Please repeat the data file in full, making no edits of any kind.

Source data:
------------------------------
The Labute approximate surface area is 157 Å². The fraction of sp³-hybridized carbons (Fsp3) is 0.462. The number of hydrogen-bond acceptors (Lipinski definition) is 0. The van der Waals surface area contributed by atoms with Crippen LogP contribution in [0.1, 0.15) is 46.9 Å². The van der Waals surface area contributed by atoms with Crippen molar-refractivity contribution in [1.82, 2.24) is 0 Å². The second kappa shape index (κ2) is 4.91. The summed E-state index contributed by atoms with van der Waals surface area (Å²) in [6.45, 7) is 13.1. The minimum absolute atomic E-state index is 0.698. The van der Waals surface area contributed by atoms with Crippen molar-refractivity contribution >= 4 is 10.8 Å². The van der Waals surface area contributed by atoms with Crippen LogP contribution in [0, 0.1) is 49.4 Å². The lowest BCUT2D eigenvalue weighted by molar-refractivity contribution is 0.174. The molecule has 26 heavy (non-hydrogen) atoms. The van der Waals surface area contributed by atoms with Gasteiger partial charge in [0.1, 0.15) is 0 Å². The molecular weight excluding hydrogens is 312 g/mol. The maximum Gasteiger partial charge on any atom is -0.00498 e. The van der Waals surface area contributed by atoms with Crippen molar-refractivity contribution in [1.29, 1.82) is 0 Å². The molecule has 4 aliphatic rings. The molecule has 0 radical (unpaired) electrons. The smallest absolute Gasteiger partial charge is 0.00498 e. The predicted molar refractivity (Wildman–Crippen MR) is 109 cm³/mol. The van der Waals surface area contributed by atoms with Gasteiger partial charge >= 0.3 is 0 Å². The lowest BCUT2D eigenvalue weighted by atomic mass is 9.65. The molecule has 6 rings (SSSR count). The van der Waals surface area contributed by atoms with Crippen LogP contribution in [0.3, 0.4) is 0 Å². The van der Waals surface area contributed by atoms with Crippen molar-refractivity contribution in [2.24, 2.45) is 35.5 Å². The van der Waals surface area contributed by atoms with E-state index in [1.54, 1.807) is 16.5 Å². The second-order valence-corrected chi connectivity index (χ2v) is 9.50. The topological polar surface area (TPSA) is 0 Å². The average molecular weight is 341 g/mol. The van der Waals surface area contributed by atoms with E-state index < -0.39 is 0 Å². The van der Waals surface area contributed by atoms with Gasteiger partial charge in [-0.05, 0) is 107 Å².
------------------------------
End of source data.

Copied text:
The Labute approximate surface area is 157 Å². The fraction of sp³-hybridized carbons (Fsp3) is 0.462. The number of hydrogen-bond acceptors (Lipinski definition) is 0. The van der Waals surface area contributed by atoms with Crippen LogP contribution in [0.1, 0.15) is 46.9 Å². The van der Waals surface area contributed by atoms with Crippen molar-refractivity contribution in [1.82, 2.24) is 0 Å². The second kappa shape index (κ2) is 4.91. The summed E-state index contributed by atoms with van der Waals surface area (Å²) in [6.45, 7) is 13.1. The minimum absolute atomic E-state index is 0.698. The van der Waals surface area contributed by atoms with Crippen molar-refractivity contribution >= 4 is 10.8 Å². The van der Waals surface area contributed by atoms with Crippen LogP contribution in [0, 0.1) is 49.4 Å². The lowest BCUT2D eigenvalue weighted by molar-refractivity contribution is 0.174. The molecule has 26 heavy (non-hydrogen) atoms. The van der Waals surface area contributed by atoms with Gasteiger partial charge in [0.1, 0.15) is 0 Å². The molecular weight excluding hydrogens is 312 g/mol. The maximum Gasteiger partial charge on any atom is -0.00498 e. The van der Waals surface area contributed by atoms with Crippen molar-refractivity contribution in [1.29, 1.82) is 0 Å². The molecule has 4 aliphatic rings. The molecule has 0 radical (unpaired) electrons. The smallest absolute Gasteiger partial charge is 0.00498 e. The predicted molar refractivity (Wildman–Crippen MR) is 109 cm³/mol. The van der Waals surface area contributed by atoms with Gasteiger partial charge >= 0.3 is 0 Å². The lowest BCUT2D eigenvalue weighted by atomic mass is 9.65. The molecule has 6 rings (SSSR count). The van der Waals surface area contributed by atoms with Crippen LogP contribution in [0.3, 0.4) is 0 Å². The van der Waals surface area contributed by atoms with Crippen molar-refractivity contribution in [2.24, 2.45) is 35.5 Å². The van der Waals surface area contributed by atoms with E-state index in [1.54, 1.807) is 16.5 Å². The second-order valence-corrected chi connectivity index (χ2v) is 9.50. The topological polar surface area (TPSA) is 0 Å². The average molecular weight is 341 g/mol. The van der Waals surface area contributed by atoms with E-state index < -0.39 is 0 Å². The van der Waals surface area contributed by atoms with Gasteiger partial charge in [-0.05, 0) is 107 Å².